LdF Top Left Site Graphic LdF Top Right Site Graphic USPSA Logo
Linea de
Fuego Section
Pala Practical Shooters • Reservation Shooting Club
Add us to your calendar     Add us to your address book     Follow us on Facebook     Follow us on Twitter    

USPSA Scoring

How the Scoring Works

USPSA Shooting

Every scoring target is usually shot twice, unless otherwise noted in the course description. Brown cardboard targets are the scoring targets. Black targets are "hard cover". If you shoot a black target there is no penalty, but you also do not get points for hitting a target down range from shooting through a black target. If you shoot just a portion of a black target your target hit down range will count. A penalty will result from hitting the white targets called "no shoots".



Misses and No-Shoots

Missing a target is referred to as a "Mike" and is a penalty of 10 points. Hitting a white "No-Shoot" target is worth the same 10 point penalty. Mikes and No-Shoots are the most common scoring penalties and some of the easiest to avoid. Shoot as fast as your sights allow you to shoot and be sure of every shot you break. Being a little slower with good hits and no Mike or No-Shoot penalties will serve you well for match scores even though you feel you are shooting slowly.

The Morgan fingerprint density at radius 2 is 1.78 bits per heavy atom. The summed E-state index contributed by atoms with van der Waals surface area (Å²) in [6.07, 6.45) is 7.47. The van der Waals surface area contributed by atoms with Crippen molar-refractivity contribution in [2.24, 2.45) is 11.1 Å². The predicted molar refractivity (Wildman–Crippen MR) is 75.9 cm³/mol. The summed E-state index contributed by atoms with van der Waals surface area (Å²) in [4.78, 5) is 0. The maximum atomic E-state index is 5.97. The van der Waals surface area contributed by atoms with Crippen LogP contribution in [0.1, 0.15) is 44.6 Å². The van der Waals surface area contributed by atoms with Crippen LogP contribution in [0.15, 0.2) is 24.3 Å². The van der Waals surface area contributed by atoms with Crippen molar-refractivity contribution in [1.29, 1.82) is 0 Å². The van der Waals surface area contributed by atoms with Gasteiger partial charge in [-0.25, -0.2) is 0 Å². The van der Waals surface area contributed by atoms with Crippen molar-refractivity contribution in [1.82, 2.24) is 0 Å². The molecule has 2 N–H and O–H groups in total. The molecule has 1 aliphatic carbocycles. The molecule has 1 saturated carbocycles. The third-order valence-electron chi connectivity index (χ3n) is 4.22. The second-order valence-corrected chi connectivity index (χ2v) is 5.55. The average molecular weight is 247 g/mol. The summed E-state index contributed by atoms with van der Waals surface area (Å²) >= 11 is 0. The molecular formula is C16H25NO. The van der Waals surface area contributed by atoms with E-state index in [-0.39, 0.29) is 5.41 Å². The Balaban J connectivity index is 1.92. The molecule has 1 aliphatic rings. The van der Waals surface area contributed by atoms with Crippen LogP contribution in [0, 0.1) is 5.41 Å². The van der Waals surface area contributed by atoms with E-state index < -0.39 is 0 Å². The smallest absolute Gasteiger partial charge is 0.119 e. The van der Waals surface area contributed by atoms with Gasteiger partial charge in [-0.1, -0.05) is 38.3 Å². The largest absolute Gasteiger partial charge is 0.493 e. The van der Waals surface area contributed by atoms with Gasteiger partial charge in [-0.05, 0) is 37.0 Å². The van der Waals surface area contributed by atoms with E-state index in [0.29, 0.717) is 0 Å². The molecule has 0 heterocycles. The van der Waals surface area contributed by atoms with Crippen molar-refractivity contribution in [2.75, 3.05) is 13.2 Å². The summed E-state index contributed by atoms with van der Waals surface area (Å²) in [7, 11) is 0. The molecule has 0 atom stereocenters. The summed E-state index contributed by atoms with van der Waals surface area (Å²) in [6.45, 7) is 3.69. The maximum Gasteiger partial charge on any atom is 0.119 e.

Procedurals

These happen when you make a procedural mistake such as failing to engage a target, failing to follow the course description (missing a mandatory reload for example) or engaging a target while having stepped past a fault line. Many times these are the mental mistakes that can hurt your score when you aren't paying close enough attention. This is a thinking sport as well as a physical one so keep your head in the game so you don't receive one of these 10 point penalties.

USPSA Metric Target

USPSA Metric Target

Targets are broken down into sections. Scoring is based on the hole in the target caused by the bullet and scoring is in the favor of the shooter. By that I mean all you have to do is touch the line of a scoring zone to be awarded that point value. There is also a scoring line surrounding the entire target edge that identically defines each target's maximum outer border. Just clipping the edge of the target won't score a D zone hit unless you touch this outer edge perforation.

The "A" zone is worth the most points, "B" and "C" zones are of equal value, followed by the "D" zone, which is the minimum number of points. In USPSA, you do well by earning the most points in the least amount of time. Your score is had by adding the number of points you earn together, divided by your time. This gives you a number called your "hit factor". The person with the highest hit factor (points per second) wins the stage.